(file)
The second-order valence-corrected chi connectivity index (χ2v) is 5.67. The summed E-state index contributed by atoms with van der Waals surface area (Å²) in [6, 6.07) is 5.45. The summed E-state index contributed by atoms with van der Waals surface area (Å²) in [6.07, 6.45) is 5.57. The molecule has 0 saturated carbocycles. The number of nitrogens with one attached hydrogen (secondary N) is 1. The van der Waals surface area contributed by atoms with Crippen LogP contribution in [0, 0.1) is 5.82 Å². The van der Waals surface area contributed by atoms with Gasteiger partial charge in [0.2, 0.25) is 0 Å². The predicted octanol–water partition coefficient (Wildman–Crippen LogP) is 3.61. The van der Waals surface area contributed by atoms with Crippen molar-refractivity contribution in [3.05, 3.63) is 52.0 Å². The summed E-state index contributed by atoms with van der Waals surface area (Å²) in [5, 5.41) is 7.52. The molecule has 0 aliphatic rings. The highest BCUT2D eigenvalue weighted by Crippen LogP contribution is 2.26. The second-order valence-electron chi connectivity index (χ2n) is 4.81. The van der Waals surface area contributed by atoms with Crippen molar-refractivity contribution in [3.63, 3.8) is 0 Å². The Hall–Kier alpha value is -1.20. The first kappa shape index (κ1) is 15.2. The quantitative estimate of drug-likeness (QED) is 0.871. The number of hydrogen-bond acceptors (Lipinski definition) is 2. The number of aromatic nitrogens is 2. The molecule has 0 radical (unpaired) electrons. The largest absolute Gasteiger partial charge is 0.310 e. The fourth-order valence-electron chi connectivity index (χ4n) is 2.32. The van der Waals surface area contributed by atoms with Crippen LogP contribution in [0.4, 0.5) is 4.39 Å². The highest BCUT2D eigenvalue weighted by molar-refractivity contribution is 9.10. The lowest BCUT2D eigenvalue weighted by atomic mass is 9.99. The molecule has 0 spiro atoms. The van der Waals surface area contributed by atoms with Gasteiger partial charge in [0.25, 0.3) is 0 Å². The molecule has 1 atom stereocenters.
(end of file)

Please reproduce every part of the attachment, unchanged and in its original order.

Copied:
The second-order valence-corrected chi connectivity index (χ2v) is 5.67. The summed E-state index contributed by atoms with van der Waals surface area (Å²) in [6, 6.07) is 5.45. The summed E-state index contributed by atoms with van der Waals surface area (Å²) in [6.07, 6.45) is 5.57. The molecule has 0 saturated carbocycles. The number of nitrogens with one attached hydrogen (secondary N) is 1. The van der Waals surface area contributed by atoms with Crippen LogP contribution in [0, 0.1) is 5.82 Å². The van der Waals surface area contributed by atoms with Gasteiger partial charge in [0.2, 0.25) is 0 Å². The predicted octanol–water partition coefficient (Wildman–Crippen LogP) is 3.61. The van der Waals surface area contributed by atoms with Crippen molar-refractivity contribution in [3.05, 3.63) is 52.0 Å². The summed E-state index contributed by atoms with van der Waals surface area (Å²) in [5, 5.41) is 7.52. The molecule has 0 aliphatic rings. The highest BCUT2D eigenvalue weighted by Crippen LogP contribution is 2.26. The second-order valence-electron chi connectivity index (χ2n) is 4.81. The van der Waals surface area contributed by atoms with Crippen molar-refractivity contribution in [3.63, 3.8) is 0 Å². The Hall–Kier alpha value is -1.20. The first kappa shape index (κ1) is 15.2. The quantitative estimate of drug-likeness (QED) is 0.871. The number of hydrogen-bond acceptors (Lipinski definition) is 2. The number of aromatic nitrogens is 2. The molecule has 0 radical (unpaired) electrons. The largest absolute Gasteiger partial charge is 0.310 e. The fourth-order valence-electron chi connectivity index (χ4n) is 2.32. The van der Waals surface area contributed by atoms with Crippen LogP contribution in [0.4, 0.5) is 4.39 Å². The highest BCUT2D eigenvalue weighted by molar-refractivity contribution is 9.10. The lowest BCUT2D eigenvalue weighted by atomic mass is 9.99. The molecule has 0 spiro atoms. The van der Waals surface area contributed by atoms with Gasteiger partial charge in [0.25, 0.3) is 0 Å². The molecule has 1 atom stereocenters.